When Hurricane Michael destroyed the Panhandle last month, Panama City officials asked state emergency managers to send tents and portable showers for residents.

The storm had flattened thousands of homes, knocked out power all over and tore up roads in coastal and inland areas.

After no response for eight days, Panama City awarded a $2.3 million emergency contract for a company to provide temporary comfort stations with bathrooms, showers and electricity.

The city and the Florida Division of Emergency Management are now at odds over the response and lawmakers are talking about improving communication during disasters.

"It seemed so disorganized," Panama City Manager Mark McQueen said about the state's efforts immediately after the storm. "It was very unresponsive. I was so frustrated by the lack of response to getting the comfort stations."

The state never sent the stations because Panama City didn't request them through Bay County, which Florida law requires.

SEE PREVIOUS COVERAGE OF THE DESTRUCTION

Andrew Wilber, press secretary for the state emergency management director, said the state is not responsible for coordinating requests between counties and municipalities.

The state held daily calls, and emergency planners were in constant communication with counties, including Bay, he added.

"During these calls, county emergency managers had the opportunity to express any unmet needs, Wilber said.

He said the state fielded about 1,700 requests for aid after the storm from Bay County. The state used satellite phones and 30 amateur radio operators to communicate, he said.

McQueen said it's impossible to communicate with the county when all systems have failed.

Bay County's emergency center lost contact with the state for about five hours during the storm, said Mark Bowen, the county's chief of emergency services.

The state requires emergency operation centers in all 67 counties to request help through a web-based portal. But the 145 mph winds from the Category 4 storm decimated Internet and phone cables across the Panhandle.

Residents couldn't use cell phones to call for help, and government leaders could not spread messages to communities.

"You can't rely on this single line for communication," McQueen said. "I don't think anybody at the state has thought about that."

State Sen. George Gainer, R-Panama City, represents six Panhandle counties.

"I was completely surprised we didn't have a backup system" to communicate with people, Gainer said. "There was a lot of confusion in and around Bay County."

As the next legislative session approaches in March, Gainer said Senate President Bill Galvano, R-Bradenton, has asked him to come up with solutions to solve communication problems during disasters.

The magnitude of Hurricane Michael, Grainer said, exposed shortcomings in the way Florida prepares for storms.

"I can assure you that you will see all kinds of legislation for a backup system," Gainer said. "There was so much that we didn't have experience on. It was horrible."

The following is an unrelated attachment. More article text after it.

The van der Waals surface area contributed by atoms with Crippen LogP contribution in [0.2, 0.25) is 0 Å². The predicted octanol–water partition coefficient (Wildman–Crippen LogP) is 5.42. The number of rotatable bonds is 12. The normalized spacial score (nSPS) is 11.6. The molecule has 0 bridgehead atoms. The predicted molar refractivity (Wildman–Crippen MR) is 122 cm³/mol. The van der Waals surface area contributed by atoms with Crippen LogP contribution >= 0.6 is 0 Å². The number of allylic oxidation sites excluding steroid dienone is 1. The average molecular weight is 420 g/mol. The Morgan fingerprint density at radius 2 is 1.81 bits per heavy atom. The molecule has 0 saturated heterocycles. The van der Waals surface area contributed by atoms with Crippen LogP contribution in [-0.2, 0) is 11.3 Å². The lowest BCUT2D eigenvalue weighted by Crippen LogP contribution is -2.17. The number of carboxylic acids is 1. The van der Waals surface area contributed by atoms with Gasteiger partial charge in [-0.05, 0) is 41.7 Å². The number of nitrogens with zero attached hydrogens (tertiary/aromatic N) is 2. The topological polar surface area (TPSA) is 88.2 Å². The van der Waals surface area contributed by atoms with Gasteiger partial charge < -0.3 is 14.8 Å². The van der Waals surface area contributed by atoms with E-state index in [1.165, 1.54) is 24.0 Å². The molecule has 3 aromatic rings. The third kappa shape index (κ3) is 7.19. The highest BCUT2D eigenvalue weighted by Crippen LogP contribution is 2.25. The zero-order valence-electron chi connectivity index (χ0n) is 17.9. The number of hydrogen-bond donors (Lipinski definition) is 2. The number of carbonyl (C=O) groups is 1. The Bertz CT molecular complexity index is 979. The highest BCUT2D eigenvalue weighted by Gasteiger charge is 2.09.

Craig Fugate, the state's emergency management director during the 2004 and 2005 hurricane seasons and later the head of the Federal Emergency Management Agency, said the state cannot handle requests from municipalities during a catastrophic event.

It's better to centralize requests through each county's emergency operations center, Fugate said, adding: "If someone doesn't like it, they need to change the law. It works well."

McQueen, a U.S. Army Reserves two-star general who joined the city two weeks before Hurricane Michael struck, said he used a police officer's phone to request comfort stations from the state.

He expected a convoy of trucks to roll into town, but they didn't. The parts arrived "piecemeal." A truck, for instance, arrived at midnight with one tent, McQueen said.

The City Commission unanimously approved the emergency contract on Oct. 13 because it feared "civil unrest" would erupt if residents couldn't shower or cool off.

The contract said the state couldn't locate or provide comfort stations and "when some parts of comfort stations did arrive from the state such parts were inadequate to meet the needs of citizens."

Turns out, the state does not own comfort stations or have contracts with vendors to provide them if a local government requests them.

McQueen said he hopes the federal government will reimburse the city for the comfort stations. The vendor started removing the temporary stations last week, he added.

The contract went to Trumbull Bottled Water, a firm owned by the family of state Rep. Jay Trumbull, R-Panama City. The city expects to pay about $2.3 million for the stations, compared to a Texas firm's proposal of $3.4 million.

"It was the right thing to do," McQueen said. "Why is this not standard equipment that gets deployed?"